# 2- Random Forests

This lesson will provide an overview of random forests and go over the steps involved in their implementation.

## We'll cover the following

## Introduction to random forests

While decision trees are useful for explaining a model’s decision structure, they are also prone to overfitting.

In general, decision trees are accurate at decoding patterns using the training data, but since there is a fixed sequence of decision paths, any variance in the test data or any new data can result in poor predictions. The fact that there is only one tree design also limits the flexibility of this method to manage variance and future outliers.

A solution to mitigate overfitting is to grow multiple trees using a different technique called

The variables selected to divide the data are also randomized and capped. If the entire forest inspected a full set of variables, each tree would look similar. The trees would attempt to maximize information gain at the subsequent layer and select the optimal variable at each split.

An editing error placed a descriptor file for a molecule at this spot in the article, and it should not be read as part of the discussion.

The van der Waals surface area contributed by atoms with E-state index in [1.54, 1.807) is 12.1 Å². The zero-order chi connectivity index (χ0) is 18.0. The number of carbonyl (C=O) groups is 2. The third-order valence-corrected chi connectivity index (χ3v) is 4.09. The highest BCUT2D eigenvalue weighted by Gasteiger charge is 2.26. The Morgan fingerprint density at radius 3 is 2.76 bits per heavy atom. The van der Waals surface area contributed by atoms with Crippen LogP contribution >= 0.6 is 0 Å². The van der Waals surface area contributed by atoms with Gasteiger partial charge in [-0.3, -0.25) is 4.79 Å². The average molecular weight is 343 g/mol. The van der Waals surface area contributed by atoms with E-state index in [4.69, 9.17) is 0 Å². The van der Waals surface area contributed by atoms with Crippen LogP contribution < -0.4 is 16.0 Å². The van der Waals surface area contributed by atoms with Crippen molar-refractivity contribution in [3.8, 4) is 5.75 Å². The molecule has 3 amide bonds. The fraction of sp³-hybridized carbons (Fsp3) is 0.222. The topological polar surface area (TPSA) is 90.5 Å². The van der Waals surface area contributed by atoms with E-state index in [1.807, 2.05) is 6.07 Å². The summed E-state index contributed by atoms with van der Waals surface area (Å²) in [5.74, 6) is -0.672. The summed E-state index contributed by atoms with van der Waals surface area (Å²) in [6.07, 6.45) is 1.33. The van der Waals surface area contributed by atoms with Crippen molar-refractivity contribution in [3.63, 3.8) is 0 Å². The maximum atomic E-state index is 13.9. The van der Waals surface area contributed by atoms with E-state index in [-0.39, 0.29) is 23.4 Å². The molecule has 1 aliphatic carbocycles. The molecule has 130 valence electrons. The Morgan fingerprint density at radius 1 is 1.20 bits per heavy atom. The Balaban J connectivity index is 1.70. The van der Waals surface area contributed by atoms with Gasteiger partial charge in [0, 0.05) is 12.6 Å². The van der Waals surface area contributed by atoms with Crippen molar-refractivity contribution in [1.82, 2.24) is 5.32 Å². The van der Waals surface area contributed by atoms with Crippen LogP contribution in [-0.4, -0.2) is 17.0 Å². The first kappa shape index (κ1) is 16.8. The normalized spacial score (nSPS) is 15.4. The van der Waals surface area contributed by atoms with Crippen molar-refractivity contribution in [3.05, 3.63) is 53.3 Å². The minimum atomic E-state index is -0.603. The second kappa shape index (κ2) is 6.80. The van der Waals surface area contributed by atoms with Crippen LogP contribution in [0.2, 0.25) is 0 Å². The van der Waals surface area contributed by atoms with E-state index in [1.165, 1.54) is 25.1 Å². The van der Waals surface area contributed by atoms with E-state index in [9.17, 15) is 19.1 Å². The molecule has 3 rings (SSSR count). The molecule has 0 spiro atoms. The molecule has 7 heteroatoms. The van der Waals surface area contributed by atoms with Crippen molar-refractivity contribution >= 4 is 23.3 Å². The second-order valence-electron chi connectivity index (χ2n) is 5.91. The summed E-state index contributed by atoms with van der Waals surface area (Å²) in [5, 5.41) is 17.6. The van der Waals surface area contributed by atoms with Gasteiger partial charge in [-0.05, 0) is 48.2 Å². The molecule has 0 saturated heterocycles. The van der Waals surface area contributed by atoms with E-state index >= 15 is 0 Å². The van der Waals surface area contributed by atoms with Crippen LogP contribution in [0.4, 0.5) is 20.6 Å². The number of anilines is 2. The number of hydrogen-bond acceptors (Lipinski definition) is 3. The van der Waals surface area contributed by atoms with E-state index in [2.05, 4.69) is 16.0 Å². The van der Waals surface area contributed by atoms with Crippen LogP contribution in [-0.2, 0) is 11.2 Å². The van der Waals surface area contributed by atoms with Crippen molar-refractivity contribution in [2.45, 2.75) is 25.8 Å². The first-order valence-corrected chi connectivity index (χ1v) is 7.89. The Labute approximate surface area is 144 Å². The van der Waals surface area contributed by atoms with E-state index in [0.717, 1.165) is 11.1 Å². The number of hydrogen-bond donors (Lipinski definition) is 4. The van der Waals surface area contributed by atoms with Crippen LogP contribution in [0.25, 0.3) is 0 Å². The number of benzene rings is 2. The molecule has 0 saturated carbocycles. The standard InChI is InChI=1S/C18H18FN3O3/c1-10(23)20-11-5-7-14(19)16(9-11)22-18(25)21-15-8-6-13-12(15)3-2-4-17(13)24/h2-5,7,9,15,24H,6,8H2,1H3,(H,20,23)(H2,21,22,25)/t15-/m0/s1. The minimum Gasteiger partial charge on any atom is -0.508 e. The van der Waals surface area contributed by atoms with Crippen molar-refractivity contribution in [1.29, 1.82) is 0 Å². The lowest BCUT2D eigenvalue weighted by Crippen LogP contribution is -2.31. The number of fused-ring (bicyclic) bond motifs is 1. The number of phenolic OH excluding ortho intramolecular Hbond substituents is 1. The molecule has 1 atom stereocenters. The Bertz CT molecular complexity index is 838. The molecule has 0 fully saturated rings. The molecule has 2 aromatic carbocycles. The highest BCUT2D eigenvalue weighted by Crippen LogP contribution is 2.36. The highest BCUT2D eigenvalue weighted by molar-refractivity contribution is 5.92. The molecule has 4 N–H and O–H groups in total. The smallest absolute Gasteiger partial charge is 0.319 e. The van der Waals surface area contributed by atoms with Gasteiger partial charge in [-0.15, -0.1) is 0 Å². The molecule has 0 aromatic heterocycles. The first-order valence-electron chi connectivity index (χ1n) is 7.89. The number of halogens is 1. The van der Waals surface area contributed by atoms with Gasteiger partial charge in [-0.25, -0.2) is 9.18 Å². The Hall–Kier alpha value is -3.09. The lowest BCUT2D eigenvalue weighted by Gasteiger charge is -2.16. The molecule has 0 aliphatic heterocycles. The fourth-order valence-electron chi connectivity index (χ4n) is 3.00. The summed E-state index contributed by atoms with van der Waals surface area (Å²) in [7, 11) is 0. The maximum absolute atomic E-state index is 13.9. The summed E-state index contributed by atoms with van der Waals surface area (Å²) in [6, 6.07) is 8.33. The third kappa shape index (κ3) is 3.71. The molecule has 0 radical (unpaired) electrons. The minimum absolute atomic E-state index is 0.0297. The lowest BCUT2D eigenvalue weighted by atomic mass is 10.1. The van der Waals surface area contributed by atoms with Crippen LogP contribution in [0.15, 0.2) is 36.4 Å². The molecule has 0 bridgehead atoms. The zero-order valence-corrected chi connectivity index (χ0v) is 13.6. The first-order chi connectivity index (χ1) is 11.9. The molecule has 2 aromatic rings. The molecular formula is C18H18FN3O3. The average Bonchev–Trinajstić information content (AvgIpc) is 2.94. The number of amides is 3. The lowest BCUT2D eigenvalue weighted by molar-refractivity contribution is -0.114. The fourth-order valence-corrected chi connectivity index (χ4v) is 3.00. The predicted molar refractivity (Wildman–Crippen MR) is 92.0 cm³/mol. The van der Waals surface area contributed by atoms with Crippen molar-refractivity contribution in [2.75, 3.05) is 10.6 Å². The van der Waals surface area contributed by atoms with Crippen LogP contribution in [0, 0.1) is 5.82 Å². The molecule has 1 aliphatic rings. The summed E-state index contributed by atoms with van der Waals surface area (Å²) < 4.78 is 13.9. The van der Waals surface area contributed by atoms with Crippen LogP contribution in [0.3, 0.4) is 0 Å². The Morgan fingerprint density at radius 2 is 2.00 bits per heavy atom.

Unlike a standard decision tree with a full set of variables to draw from, though, the random forests algorithm has an artificially limited set of variables available to build decisions. Due to fewer variables shown and the randomized data provided, random forests are less likely to generate a collection of similar trees. Embracing randomness and volume, random forests are subsequently capable of providing a reliable result with potentially less variance and overfitting than a single decision tree.

The following steps are involved in the implementation of RF:

- 1 - Import libraries
- 2 - Import dataset
- 3 - Convert non-numeric variables
- 4 - Remove columns
- 5 - Set X and y variables
- 6 - Set algorithm
- 7 - Evaluate

## Exercise

This exercise is a repeat attempt of the previous one, using the Advertising dataset and the same dependent and independent variables but built using `RandomForestClassifier`

from `Scikit-learn.`

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